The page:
By Michelle Crean October is Breast Cancer Awareness Month and local volunteers are keen to not only raise awareness but also funds. Kathrina Breen, Eleanor O’Doherty and Kathleen O’Shea who […]

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By Michelle Crean

October is Breast Cancer Awareness Month and local volunteers are keen to not only raise awareness but also funds.

Kathrina Breen, Eleanor O’Doherty and Kathleen O’Shea who have been supporting the Irish Cancer Society for many years are delighted to be able to get back to their Pink Ribbon street collection in Killarney town next Friday (October 7).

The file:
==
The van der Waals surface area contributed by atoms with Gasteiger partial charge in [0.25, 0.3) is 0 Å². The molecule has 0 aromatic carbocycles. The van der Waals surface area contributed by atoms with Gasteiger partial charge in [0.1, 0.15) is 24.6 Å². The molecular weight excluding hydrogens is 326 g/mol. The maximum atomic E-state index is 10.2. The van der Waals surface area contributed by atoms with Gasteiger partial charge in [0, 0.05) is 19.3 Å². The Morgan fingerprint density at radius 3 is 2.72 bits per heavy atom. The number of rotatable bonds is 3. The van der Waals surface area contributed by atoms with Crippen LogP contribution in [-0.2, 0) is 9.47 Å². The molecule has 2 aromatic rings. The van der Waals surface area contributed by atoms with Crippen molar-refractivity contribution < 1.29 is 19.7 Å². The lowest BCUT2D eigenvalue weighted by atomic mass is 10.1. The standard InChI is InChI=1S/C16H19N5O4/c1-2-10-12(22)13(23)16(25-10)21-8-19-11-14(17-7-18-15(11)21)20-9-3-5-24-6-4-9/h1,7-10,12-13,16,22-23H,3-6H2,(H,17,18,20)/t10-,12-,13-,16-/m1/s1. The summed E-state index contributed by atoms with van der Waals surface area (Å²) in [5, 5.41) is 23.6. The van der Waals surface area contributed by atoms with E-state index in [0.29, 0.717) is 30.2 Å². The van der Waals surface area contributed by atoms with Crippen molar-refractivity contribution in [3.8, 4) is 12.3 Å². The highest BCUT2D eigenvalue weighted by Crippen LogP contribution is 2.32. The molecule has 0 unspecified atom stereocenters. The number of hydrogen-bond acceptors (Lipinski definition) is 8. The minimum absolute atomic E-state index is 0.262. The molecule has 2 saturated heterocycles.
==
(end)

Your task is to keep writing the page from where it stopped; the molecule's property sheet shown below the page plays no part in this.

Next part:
They are the only group in the country doing the collection as many fundraisers have moved online since the pandemic struck.

“We’re the only town in Ireland doing it this year,” Kathrina, who feels it’s important to keep a street collection going, told the Killarney Advertiser.

“We haven’t done it in two years since before COVID. I pushed to do it as it raises a lot of money. People have been supporting this for years, this money goes towards breast detection equipment, information leaflets in doctors surgeries and towards cancer grants.”

In 2021, donations helped 254 breast cancer patients with free transport to and from 2,380 chemotherapy appointments by volunteer drivers, 154 patients received 514 nights of end-of-life care from Night Nurses and 3,430 enquiries were made about breast cancer through the Freephone Support Line 1800 200 700 and at 13 Daffodil Centres across the country.

And she added that they’re looking for a few volunteers to help out on the day.